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Aspiration, a banking company that's endeared itself to celebrities like Leonardo Di Caprio with its sustainable banking model, plans to go public through a merger with a special purpose acquisition company (SPAC) in a deal valued at about $2.3 billion.
By merging with InterPrivate III Financial Partners Inc., a publicly traded shell business, Aspiration will have access to more than $400 million in cash. The funds will in part go towards "marketing and further investment in product innovation and technology," the companies announced Wednesday. Aspiration expects to list on the New York Stock Exchange under the symbol "ASP" sometime during the fourth quarter.
When the deal closes, Aspiration claims it will become "the only publicly traded consumer financial institution that is a Public Benefit Corporation."
With backing from DiCaprio, Cindy Crawford, Drake and other stars, Aspiration said its financial services "help individuals and companies fight the climate crisis in ways that are easy, automatic, engaging, and powerful." The fintech company pitches itself as an alternative to banks that continue to finance fossil fuel businesses even as the consequences of the climate emergency come into focus.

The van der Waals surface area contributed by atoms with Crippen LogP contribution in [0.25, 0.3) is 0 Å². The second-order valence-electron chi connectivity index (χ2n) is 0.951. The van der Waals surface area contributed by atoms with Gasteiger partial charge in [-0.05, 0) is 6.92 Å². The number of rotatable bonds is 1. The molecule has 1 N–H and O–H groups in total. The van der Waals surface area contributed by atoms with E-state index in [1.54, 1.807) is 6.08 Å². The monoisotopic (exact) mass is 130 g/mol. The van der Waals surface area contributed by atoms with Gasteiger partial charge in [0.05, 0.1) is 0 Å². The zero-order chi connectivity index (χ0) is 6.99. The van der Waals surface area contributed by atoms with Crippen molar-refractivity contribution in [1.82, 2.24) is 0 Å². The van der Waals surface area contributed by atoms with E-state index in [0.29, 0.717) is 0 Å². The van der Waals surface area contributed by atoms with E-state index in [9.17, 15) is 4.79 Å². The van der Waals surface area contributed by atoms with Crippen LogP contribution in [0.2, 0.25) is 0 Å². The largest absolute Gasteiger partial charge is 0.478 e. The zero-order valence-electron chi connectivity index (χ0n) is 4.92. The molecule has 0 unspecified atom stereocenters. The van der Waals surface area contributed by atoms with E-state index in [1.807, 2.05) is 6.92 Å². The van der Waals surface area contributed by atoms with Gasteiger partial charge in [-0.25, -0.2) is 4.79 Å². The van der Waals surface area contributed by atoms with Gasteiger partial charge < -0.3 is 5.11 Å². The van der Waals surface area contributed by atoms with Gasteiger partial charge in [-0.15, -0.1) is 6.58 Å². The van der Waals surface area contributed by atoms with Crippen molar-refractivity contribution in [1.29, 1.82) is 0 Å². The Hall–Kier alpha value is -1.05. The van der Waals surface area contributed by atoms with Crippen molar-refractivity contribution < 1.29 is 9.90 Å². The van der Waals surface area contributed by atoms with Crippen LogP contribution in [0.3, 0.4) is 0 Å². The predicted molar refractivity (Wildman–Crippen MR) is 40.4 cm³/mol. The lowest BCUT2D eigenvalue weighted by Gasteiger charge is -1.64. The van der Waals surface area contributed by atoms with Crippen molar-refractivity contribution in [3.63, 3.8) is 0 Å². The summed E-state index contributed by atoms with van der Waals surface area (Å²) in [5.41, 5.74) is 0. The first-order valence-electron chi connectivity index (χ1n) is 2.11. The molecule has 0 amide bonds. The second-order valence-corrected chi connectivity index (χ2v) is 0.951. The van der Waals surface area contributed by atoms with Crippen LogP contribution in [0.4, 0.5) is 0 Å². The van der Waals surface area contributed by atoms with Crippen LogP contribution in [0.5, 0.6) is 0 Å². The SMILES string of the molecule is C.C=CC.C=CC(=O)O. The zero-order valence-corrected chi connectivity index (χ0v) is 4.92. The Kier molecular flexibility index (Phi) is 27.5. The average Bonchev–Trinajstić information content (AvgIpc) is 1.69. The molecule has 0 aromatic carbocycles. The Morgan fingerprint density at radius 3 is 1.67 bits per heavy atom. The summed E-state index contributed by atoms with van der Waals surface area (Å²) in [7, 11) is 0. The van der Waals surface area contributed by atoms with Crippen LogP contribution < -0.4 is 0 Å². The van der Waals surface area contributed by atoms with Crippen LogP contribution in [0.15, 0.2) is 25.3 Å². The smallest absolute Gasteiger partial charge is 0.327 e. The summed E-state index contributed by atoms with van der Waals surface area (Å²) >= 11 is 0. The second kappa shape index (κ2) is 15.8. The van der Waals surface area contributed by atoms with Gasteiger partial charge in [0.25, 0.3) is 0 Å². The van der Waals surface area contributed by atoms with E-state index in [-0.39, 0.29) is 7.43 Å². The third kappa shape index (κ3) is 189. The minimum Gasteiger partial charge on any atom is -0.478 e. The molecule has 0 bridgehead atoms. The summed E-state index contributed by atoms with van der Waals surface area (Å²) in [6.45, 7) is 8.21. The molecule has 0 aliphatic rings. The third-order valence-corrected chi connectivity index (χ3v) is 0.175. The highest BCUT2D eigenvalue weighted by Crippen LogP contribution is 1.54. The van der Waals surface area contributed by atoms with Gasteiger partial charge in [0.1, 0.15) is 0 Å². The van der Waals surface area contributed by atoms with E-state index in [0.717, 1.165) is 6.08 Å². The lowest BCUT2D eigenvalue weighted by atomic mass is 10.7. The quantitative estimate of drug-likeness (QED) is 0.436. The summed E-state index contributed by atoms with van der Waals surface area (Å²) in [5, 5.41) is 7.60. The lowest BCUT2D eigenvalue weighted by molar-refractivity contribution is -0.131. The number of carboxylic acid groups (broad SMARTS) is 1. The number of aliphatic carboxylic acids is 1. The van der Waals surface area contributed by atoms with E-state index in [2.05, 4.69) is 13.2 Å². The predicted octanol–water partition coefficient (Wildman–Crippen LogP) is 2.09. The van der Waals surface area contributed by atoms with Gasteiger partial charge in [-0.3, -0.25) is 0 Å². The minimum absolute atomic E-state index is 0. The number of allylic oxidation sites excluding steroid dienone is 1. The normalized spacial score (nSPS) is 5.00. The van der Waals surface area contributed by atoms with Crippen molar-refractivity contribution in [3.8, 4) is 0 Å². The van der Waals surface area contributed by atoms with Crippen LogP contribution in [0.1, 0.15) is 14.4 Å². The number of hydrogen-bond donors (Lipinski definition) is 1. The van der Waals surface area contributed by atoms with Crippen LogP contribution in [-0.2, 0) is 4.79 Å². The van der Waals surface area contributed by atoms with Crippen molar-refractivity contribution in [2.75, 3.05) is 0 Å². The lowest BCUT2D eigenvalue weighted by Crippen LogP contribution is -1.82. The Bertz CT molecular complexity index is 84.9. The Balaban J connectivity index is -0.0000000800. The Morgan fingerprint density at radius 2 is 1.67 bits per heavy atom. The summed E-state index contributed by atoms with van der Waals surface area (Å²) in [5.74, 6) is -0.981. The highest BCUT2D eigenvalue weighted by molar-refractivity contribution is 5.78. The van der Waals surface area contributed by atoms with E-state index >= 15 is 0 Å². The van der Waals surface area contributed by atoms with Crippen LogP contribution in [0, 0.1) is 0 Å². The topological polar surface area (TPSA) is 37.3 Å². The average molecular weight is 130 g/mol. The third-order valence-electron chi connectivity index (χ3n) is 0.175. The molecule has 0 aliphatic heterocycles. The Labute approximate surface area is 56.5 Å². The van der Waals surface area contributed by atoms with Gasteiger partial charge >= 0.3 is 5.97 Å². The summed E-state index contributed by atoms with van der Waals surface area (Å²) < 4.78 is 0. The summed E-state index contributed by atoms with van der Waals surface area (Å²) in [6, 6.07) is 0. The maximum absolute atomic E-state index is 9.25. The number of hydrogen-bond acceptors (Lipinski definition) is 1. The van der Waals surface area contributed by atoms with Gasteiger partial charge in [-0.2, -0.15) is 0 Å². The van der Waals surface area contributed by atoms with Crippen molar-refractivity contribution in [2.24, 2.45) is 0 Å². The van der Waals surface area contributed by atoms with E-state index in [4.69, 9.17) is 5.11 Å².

For individual users, Aspiration promises a platform to "help customers keep their deposits out of fossil fuels, automatically plant trees with every card purchase, and track business and personal Planet & People impact scores so they can shop with a conscience." The company also offers businesses a way to offset their carbon footprint.
"The risk with offsets is when they create moral hazard, which is when companies, or governments, or individuals would rather continue to emit carbon into the atmosphere and pay someone else to create offsets rather than taking a hard look at how to reduce their own emissions," Alex Rudee of the World Resources Institute told Grist in April.
Los Angeles-based Aspiration opened up to customers in 2015 and in the years that followed it has racked up more than 5 million members. In the past year alone, the company reports it has seen "7x growth" while "planting on average more trees each day than there are in New York's Central Park."
Before co-founding the company, CEO Andrei Cherny reportedly worked as a speechwriter for the Clinton administration, helped Senator Elizabeth Warren develop the Consumer Financial Protection Bureau and worked as a fraud prosecutor and consulted for big banks.
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